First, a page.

Chapter 7 bankruptcy can solve financial problems quickly and efficiently. Lasting only about 5 months from start to finish, Chapter 7 is truly a “fresh start” bankruptcy:
- wipes out 100% of credit card debt
- wipes out 100% of medical bills
- wipes out 100% of signature debt
- wipes out 100% of deficiency balances (following vehicle surrender or lease cancellation)
- allows you to surrender property (real estate, vehicles, furniture, jewelry) and walk away from the debt with no penalty
- cancels lawsuit judgments and wipes out underlying debt
- cancels unfavorable leases (vehicle or residential)
If you are a good fit, Chapter 7 can literally change your life for the better. However, not everyone qualifies for Chapter 7, nor is Chapter 7 the right solution for every debt problem.
Who Qualifies for Chapter 7
In order to qualify for Chapter 7, we have to show that your income is relatively modest and that you don’t have much or any disposable income left over at the end of the month. The Bankruptcy Code defines “modest income” as around $41,000 annually for a single individual or around $70,000 annually for a family of 4. We can sometimes fit higher income clients into Chapter 7 if the have higher than average household expenses. The calculations we perform to determine whether you qualify for Chapter 7 is called the “means test” analysis.
A big part of what we do as bankruptcy lawyers involves analyzing your budget. We can help you figure out where your money is going and whether you are allocating funds each month to expense categories that will be approved by the bankruptcy judge.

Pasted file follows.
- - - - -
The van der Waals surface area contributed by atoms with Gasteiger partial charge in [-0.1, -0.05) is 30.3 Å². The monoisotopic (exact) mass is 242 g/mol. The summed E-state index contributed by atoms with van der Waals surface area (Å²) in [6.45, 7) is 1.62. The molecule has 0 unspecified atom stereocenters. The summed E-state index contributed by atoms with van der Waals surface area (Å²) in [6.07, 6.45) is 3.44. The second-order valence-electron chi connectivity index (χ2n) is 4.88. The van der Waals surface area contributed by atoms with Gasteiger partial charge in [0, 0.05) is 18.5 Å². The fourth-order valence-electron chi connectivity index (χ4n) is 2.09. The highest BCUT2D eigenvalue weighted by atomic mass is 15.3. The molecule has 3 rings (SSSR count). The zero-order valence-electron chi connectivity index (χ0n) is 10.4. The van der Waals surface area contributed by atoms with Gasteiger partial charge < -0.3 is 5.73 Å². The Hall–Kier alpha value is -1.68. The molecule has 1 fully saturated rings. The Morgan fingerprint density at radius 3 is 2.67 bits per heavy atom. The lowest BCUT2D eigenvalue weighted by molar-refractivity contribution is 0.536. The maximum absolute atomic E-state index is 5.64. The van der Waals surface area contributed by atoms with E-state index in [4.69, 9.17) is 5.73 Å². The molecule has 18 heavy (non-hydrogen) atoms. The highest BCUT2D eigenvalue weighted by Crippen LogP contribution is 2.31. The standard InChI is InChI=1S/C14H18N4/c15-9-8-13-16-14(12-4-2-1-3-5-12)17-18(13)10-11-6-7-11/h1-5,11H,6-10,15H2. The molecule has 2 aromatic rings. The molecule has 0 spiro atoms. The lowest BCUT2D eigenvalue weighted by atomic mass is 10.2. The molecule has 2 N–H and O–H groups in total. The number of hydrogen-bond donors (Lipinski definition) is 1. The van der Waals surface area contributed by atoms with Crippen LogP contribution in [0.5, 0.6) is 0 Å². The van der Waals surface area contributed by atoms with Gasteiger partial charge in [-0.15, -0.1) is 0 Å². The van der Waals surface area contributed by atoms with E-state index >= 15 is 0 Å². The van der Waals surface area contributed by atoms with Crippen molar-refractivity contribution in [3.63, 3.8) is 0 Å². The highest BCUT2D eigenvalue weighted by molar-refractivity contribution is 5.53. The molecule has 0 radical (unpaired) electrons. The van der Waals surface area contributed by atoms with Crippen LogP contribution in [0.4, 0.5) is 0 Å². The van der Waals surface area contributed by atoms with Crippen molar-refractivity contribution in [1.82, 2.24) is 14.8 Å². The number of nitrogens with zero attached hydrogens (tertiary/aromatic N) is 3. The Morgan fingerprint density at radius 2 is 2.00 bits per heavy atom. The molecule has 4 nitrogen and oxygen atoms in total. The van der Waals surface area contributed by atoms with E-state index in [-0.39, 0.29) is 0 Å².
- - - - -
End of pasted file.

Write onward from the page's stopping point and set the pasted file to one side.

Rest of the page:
Is Chapter 7 the Right Choice?
Even if you qualify for Chapter 7, it may not be the right choice for you. For example Chapter 7 would not make sense if you are trying to stop a home foreclosure and keep your home, or if you need to catch up payments on an auto loan. In those circumstances Chapter 13 is a better choice.
Similarly if you own valuable property free and clear, Chapter 7 would probably not make sense because filing might result in your losing some of your assets.
Chapter 7 usually can’t do much with student loans, child support, or taxes (although it can discharge old tax debt).
Who is the Ideal Chapter 7 Debtor?
Chapter 7 works best for men and women of modest income who have become overextended on credit cards, or who are facing a lawsuit, or who previously made a bad financial decision and now need a second chance.
- You can own a home that you want to keep and file Chapter 7
- you do not have to give up your car when you file Chapter 7
- no one is going to come to your home to inventory your personal property when you file Chapter 7
- you will see your credit score bounce back from within about a year after your case is over
How do You Find Out if Chapter 7 Makes Sense for You?
You can and should learn as much as you can about bankruptcy by reading this and other web sites. However, no web site can take the place of a telephone call or in-person meeting with a bankruptcy lawyer. The Bankruptcy Code contains dozens of rules, and it also contains exceptions to almost every rule.
If you see storm clouds gathering and you want to learn more about your bankruptcy and non-bankruptcy options, we have you covered. Our “2 page mini-questionnaire” is here – fill out this simple form and fax (770-393-0240) or email it to us (atlantabankruptcy (at) gmail.com). We also invite you to call or email attorney Jonathan Ginsberg or attorney Susan Blum. We’d be happy to walk you through the process.